WATCH: Passengers from tri-state area to be screened at PBI

We are in about day 20 of this new, socially distant reality. Coronavirus is the only story right now -- and there are endless angles to cover. Despite all the modifications we've had to make at the office, we are making it work and adapting. It is both upsetting and comforting to see how every single one of us is impacted by this virus. It's been tough, but at least we're all in this together. When I start to get down and worry about my wedding and my loss of normalcy, I try to maintain perspective and remember I still have a job and I am still healthy and so are my friends and family. I know this can't go on forever -- we just don't know how bad it will get before things get better.

131 views0 comments
  • Writer's pictureDanielle Waugh

A few weeks ago, I posted my #DecadeChallenge photo: two photos, side-by-side -- one from 2009, and one from 2019. From age 21 to 31, you might notice a fuller face, the first strands of gray hair, and a very handsome man :) But there is so much that happened in between these photographs that deserves some recognition. Here's my attempt at recapping what was an very eventful 10 years.

2009: I was a broadcast journalism student at Syracuse University. Most of my time was spent competing on SU's Mock Trial team, and that year we advanced to the National Tournament in Des Moines, Iowa. When I wasn't in class, I was practicing for mock trial tournaments, traveling to and competing in tournaments, and then hanging out with my teammates in our free time. That summer I interned at WJAC-TV in Johnstown, Pa., the news station I grew up watching. I was more than half-way through college and eager to be a real reporter.

The SU Mock Trial team

2010: I got a rare sit-down interview with SU basketball coach Jim Boeheim for a student broadcast magazine show called Connect. I continued to spend many hours competing on the Mock Trial team, and that year I became a captain. I joined the ABC News On Campus Bureau at Syracuse, which gave me opportunities to work on broadcast and print pieces for the ABC News network. We took a field trip to Good Morning America to see the show behind the scenes and meet the main anchors. I started volunteering for the Empire Mock Trial Association, a nonprofit founded by a friend that organizes a world championship high school mock trial competition in New York City -- a group I worked with until 2017. Tragically, one of my best friends from childhood, Cathy Roseski, died in a car crash in 2010. I still think about her all the time and as time goes on, it feels more and more unfair that someone so full of life and potential was taken so young.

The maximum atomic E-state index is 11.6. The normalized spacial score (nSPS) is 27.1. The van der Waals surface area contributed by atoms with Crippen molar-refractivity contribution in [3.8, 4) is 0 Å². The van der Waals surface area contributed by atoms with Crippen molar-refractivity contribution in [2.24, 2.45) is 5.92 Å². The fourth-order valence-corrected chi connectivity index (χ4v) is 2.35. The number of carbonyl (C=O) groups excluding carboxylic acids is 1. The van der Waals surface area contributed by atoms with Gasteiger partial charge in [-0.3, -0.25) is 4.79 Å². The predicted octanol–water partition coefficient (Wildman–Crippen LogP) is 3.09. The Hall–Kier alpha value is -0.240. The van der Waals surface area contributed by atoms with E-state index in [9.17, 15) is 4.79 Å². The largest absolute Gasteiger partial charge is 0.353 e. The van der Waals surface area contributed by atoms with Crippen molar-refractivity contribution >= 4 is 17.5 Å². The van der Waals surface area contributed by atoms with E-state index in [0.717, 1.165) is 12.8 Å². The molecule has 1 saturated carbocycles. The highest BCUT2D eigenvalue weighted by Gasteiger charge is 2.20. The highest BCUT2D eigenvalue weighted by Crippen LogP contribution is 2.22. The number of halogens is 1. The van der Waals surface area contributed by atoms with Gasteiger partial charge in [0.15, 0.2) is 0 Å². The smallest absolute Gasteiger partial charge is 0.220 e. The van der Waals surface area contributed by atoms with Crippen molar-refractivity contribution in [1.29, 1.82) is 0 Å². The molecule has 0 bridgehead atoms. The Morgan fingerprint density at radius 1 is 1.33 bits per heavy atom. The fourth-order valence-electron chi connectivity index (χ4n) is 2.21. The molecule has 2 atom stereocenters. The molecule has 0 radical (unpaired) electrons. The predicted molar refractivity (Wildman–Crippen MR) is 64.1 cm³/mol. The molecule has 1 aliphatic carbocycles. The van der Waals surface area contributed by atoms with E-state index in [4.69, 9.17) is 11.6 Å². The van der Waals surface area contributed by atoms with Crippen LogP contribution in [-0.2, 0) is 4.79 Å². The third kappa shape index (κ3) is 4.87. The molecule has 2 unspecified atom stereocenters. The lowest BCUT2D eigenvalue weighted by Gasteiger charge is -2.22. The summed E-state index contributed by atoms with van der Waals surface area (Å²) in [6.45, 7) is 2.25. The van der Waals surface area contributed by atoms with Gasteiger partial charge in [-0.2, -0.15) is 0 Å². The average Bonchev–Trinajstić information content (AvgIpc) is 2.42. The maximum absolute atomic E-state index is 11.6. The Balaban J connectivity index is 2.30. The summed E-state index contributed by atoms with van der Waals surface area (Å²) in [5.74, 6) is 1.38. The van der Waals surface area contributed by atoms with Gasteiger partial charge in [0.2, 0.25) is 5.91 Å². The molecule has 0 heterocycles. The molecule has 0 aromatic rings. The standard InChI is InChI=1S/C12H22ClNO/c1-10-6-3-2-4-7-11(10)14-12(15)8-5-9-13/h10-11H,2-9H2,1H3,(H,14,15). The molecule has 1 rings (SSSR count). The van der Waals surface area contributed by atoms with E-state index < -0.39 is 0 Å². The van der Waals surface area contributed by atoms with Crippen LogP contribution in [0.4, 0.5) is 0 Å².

2011: I rang in the new year by traveling to South Africa for two weeks, putting together multimedia reports for a new Syracuse University project. It was my first international trip and I'll never forget the friends I made in the townships and the incredible wildlife we saw on a safari. I graduated with honors at Syracuse with degrees in Broadcast Journalism and American History. A few months later, I got my first TV news job: reporting for WLBZ in Bangor, Maine. I drove by myself from Pennsylvania to Maine with nothing but a few storage bins full of clothes, found an apartment, and started my new job in the same weekend. This was the year I learned how to live on my own and made lots of sacrifices for my career, trusting it would all pay off down the road.

2012: I moved from Bangor to Lewiston to start a new job: the Lewiston-Auburn Bureau Reporter for WCSH 6. I jumped at the opportunity to report for the Portland market and got very involved in the community, joining a local softball league and playing flute and piccolo in the Auburn Community Concert Band. I covered my first Demsey Challenge and got to do a sit-down interview with Patrick Dempsey. While reporting during a snow storm, a certain viewer named Jeremy noticed Danielle and sent her a message on Twitter... more on him later ;) Living in Lewiston taught me a lot. It was a gritty city with a reputation and I could have easily dismissed it but I jumped in to the community and truly loved my experience there.

2013: I adopted my cat Kitty from the Greater Androscoggin Humane Society (the shelter named her Trinket, I named her Coco, but Kitty is what stuck). I moved to Maine's largest city and in to the Portland newsroom at WCSH and joined the morning show as a reporter. I woke up before 2 a.m., got to work around 3:30 am and never really adjusted to those inhuman hours. I only lasted six months on this shift before I requested a move to the night shift at WCSH. This was the year I moved in with a childhood friend, Josh, into an apartment near downtown Portland.

2014: I finally met the aforementioned viewer, Jeremy, in real life at The Little Tap House in Portland. After a few drinks, a few dates and a few months, we decided to be an official couple. Later that year, my family celebrated my sister's wedding in Massachusetts. I got Jeremy tickets to a Patriots game for his birthday. We binged watched every episode of Breaking Bad. I covered Barack Obama's visit to to Portland. I got to know Jeremy's family and friends better and this is when Maine truly started to feel like home.